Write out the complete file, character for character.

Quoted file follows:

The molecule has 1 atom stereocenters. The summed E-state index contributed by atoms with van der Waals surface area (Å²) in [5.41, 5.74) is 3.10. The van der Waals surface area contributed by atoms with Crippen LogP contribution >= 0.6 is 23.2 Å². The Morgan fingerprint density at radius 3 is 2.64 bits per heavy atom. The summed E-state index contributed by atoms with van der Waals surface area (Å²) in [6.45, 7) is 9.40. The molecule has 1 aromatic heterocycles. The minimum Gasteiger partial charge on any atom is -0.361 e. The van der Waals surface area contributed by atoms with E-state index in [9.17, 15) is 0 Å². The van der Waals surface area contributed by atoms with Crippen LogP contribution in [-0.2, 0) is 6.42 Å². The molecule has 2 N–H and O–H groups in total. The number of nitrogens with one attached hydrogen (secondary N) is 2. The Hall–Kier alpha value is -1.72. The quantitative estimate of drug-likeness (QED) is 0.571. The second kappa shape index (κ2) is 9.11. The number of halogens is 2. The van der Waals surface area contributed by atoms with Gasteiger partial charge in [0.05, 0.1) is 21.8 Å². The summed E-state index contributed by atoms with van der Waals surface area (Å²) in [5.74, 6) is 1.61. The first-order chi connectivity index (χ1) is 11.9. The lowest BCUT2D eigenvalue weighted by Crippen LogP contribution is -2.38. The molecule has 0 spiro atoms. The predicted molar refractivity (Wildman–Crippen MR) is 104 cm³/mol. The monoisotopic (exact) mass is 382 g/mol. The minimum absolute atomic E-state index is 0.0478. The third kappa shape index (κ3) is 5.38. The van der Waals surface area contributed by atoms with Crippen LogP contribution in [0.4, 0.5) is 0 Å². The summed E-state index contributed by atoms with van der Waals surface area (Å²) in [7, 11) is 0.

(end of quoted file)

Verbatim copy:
The molecule has 1 atom stereocenters. The summed E-state index contributed by atoms with van der Waals surface area (Å²) in [5.41, 5.74) is 3.10. The van der Waals surface area contributed by atoms with Crippen LogP contribution >= 0.6 is 23.2 Å². The Morgan fingerprint density at radius 3 is 2.64 bits per heavy atom. The summed E-state index contributed by atoms with van der Waals surface area (Å²) in [6.45, 7) is 9.40. The molecule has 1 aromatic heterocycles. The minimum Gasteiger partial charge on any atom is -0.361 e. The van der Waals surface area contributed by atoms with E-state index in [9.17, 15) is 0 Å². The van der Waals surface area contributed by atoms with Crippen LogP contribution in [-0.2, 0) is 6.42 Å². The molecule has 2 N–H and O–H groups in total. The number of nitrogens with one attached hydrogen (secondary N) is 2. The Hall–Kier alpha value is -1.72. The quantitative estimate of drug-likeness (QED) is 0.571. The second kappa shape index (κ2) is 9.11. The number of halogens is 2. The van der Waals surface area contributed by atoms with Gasteiger partial charge in [0.05, 0.1) is 21.8 Å². The summed E-state index contributed by atoms with van der Waals surface area (Å²) in [5.74, 6) is 1.61. The first-order chi connectivity index (χ1) is 11.9. The lowest BCUT2D eigenvalue weighted by Crippen LogP contribution is -2.38. The molecule has 0 spiro atoms. The predicted molar refractivity (Wildman–Crippen MR) is 104 cm³/mol. The monoisotopic (exact) mass is 382 g/mol. The minimum absolute atomic E-state index is 0.0478. The third kappa shape index (κ3) is 5.38. The van der Waals surface area contributed by atoms with Crippen LogP contribution in [0.4, 0.5) is 0 Å². The summed E-state index contributed by atoms with van der Waals surface area (Å²) in [7, 11) is 0.